Nas Hedron, IndieBookLauncher.com—Posted 11 July 2014
When you’re editing you’ll want to have at least two things handy, possibly three. A dictionary and a style guide are essential; a grammar reference is often handy.
Here are some tips for each of the three, followed by some other resources that will help improve your editing skills.
- Style Manual
- Grammar Reference
- Books About Self-Editing
- Free and Inexpensive Online Courses
Some dictionaries are now available online, either free or with a paid subscription. Some people prefer to use a hard copy dictionary, especially if they’re editing on the page rather than on the computer screen, so you might want to try both and see which works best for you.
Which dictionary you use will be dictated both by your intended audience and your personal preferences. If you’re writing primarily for a U.S. audience, for instance, you might use the Merriam-Webster Dictionary, while for a U.K. audience you might prefer the Oxford English Dictionary (although full access requires a subscription). The Cambridge Dictionaries Online offers a drop down menu that allows you to choose either U.S. or U.K. references. If you want access to a range of dictionaries all at once, the One Look Dictionary Search allows you to look up a word in multiple online dictionaries using a single search. Also useful is Dictionary.net, which lists idioms for a given word in addition to basic definitions.
As we’ve seen in previous articles, though, you may not be writing for any single territory, and you’re not likely to create separate editions of your book for different English-speaking audiences, so you may have to choose a resource that’s traditionally been used for one particular territory and use it for a worldwide audience.
This applies not only to dictionaries but to your other resources as well. And note that some dictionaries are recommended for use with particular style guides, for instance the Chicago Manual of Style recommends using Merriam-Webster. (In my own writing, which is intended for a global audience, I use these two together.)
When an editor does copy editing, they fix mistakes in your text, but when we talk about “correcting mistakes” it seems to imply that each language has a single, unified, set of rules that’s consistent from place to place and from one time period to another, and that just isn’t true. Languages evolve over time, and they change and mutate as they spread from place to place.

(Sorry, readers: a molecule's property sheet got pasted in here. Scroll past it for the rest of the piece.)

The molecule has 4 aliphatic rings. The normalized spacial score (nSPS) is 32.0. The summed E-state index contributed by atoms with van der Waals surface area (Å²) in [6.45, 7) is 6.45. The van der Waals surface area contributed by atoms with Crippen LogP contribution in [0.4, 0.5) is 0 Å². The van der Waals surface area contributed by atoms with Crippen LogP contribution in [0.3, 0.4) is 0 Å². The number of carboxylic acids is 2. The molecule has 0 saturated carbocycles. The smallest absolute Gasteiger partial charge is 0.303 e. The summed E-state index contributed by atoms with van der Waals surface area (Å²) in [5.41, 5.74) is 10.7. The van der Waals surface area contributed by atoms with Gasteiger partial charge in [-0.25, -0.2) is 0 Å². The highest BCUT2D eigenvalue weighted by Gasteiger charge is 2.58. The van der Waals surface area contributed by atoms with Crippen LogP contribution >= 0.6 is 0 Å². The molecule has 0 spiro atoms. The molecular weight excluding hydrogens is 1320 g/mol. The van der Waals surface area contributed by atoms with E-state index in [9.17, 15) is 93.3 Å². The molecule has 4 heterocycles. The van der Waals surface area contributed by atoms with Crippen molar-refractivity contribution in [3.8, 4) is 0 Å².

How do editors deal with the absence of a single, unified set of rules? We use a style guide. This is a book that gives an editor a consistent set of rules and choices to go by when editing a piece of writing. No one style guide contains the “right” way to write, but the most widely used style guides use clear, recognizable rules that most readers will accept.
The Chicago Manual of Style is the most commonly used manual in the U.S. for books and other non-journalistic writing. The Associated Press Stylebook is the most frequently used guide in the U.S. for journalism. There are also style guides for particular countries (I often use The Canadian Style: A Guide to Writing and Editing, which is also available online at www.btb.termiumplus.gc.ca/tpv2guides/guides/tcdnstyl/index-eng.html?lang=eng) and for individual disciplines or professions (for instance, the Publication Manual of the American Psychological Association, which is widely used in the social sciences).
So what is an indie author to do when they aren’t a trained editor and they’re editing their own work? Do what the professionals do: choose a style guide and use it.
If you’re writing a book (rather than a piece of journalism), whether it’s fiction or non-fiction, the Chicago Manual of Style is a fairly safe bet. Yes, it’s American, and not all your prospective readers are Americans (even if you are), but you’re going to have to choose a style guide from somewhere. The U.S. and the U.K. have the two most widely used sets of conventions, and the U.S. is simply a far larger market than the U.K., so even as a Canadian I tend to favor the Chicago Manual of Style except when I’m editing for a specifically Canadian audience.
Style guides aren’t cheap, but one good thing about them for the indie author with a limited budget is that they regularly publish new editions. This means that you can find a used copy of one of the major guides that’s current enough to use for most purposes. A quick look at the Chicago Manual of Style on Amazon illustrates what I mean:
|16th edition (current edition from August 2010)||$40.90||$31.50|
|15th edition (September 2006)||$17.99||$0.98|
|14th edition (September 1993)||$7.44||$0.23|
With prices under a dollar (not counting delivery), there’s not much of an excuse for not owning a style guide.
Once you’ve got your style guide, spend some time going through it. A big part of the job of editing is making yourself aware of what issues to look for, so get to know what sorts of issues the guide deals with. The more you use your style guide, the more familiar you’ll get with it and the better you’ll get at using it.
The content of an English Grammar Reference may well overlap with the content of a style manual to some extent. Even so, it’s always a good idea to have a grammar on hand.
One popular U.S. English grammar is the Blue Book of Grammar and Punctuation. It has a corresponding web site at www.grammarbook.com/ where you can conveniently find the answers to many, if not most, common grammar questions.